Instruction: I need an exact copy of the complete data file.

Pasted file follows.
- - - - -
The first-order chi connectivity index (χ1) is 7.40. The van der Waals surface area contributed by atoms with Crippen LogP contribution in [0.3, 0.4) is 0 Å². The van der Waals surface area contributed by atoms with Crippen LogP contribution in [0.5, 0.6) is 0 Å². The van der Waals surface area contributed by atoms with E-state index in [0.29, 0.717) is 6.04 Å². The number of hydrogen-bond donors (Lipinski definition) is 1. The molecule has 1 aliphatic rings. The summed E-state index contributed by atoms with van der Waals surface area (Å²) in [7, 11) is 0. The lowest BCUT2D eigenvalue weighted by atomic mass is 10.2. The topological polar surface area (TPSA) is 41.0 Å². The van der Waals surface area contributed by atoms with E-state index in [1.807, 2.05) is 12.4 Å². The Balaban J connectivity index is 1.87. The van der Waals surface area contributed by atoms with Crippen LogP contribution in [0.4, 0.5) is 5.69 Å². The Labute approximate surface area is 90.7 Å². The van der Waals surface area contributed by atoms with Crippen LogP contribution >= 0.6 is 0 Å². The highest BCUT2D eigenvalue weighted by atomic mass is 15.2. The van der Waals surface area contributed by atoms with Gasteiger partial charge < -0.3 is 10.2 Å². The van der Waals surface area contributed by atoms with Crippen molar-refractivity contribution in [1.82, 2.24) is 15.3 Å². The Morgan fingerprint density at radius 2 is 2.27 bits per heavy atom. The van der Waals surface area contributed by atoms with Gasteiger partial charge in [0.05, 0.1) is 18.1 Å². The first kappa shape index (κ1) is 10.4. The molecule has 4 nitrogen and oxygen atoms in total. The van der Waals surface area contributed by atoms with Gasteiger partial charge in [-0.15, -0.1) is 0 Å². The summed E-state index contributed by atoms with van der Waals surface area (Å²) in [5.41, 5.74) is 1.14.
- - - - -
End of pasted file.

The first-order chi connectivity index (χ1) is 7.40. The van der Waals surface area contributed by atoms with Crippen LogP contribution in [0.3, 0.4) is 0 Å². The van der Waals surface area contributed by atoms with Crippen LogP contribution in [0.5, 0.6) is 0 Å². The van der Waals surface area contributed by atoms with E-state index in [0.29, 0.717) is 6.04 Å². The number of hydrogen-bond donors (Lipinski definition) is 1. The molecule has 1 aliphatic rings. The summed E-state index contributed by atoms with van der Waals surface area (Å²) in [7, 11) is 0. The lowest BCUT2D eigenvalue weighted by atomic mass is 10.2. The topological polar surface area (TPSA) is 41.0 Å². The van der Waals surface area contributed by atoms with E-state index in [1.807, 2.05) is 12.4 Å². The Balaban J connectivity index is 1.87. The van der Waals surface area contributed by atoms with Crippen LogP contribution in [0.4, 0.5) is 5.69 Å². The Labute approximate surface area is 90.7 Å². The van der Waals surface area contributed by atoms with Crippen LogP contribution >= 0.6 is 0 Å². The highest BCUT2D eigenvalue weighted by atomic mass is 15.2. The van der Waals surface area contributed by atoms with Gasteiger partial charge < -0.3 is 10.2 Å². The van der Waals surface area contributed by atoms with Crippen molar-refractivity contribution in [1.82, 2.24) is 15.3 Å². The Morgan fingerprint density at radius 2 is 2.27 bits per heavy atom. The van der Waals surface area contributed by atoms with Gasteiger partial charge in [0.05, 0.1) is 18.1 Å². The first kappa shape index (κ1) is 10.4. The molecule has 4 nitrogen and oxygen atoms in total. The van der Waals surface area contributed by atoms with Gasteiger partial charge in [-0.15, -0.1) is 0 Å². The summed E-state index contributed by atoms with van der Waals surface area (Å²) in [5.41, 5.74) is 1.14.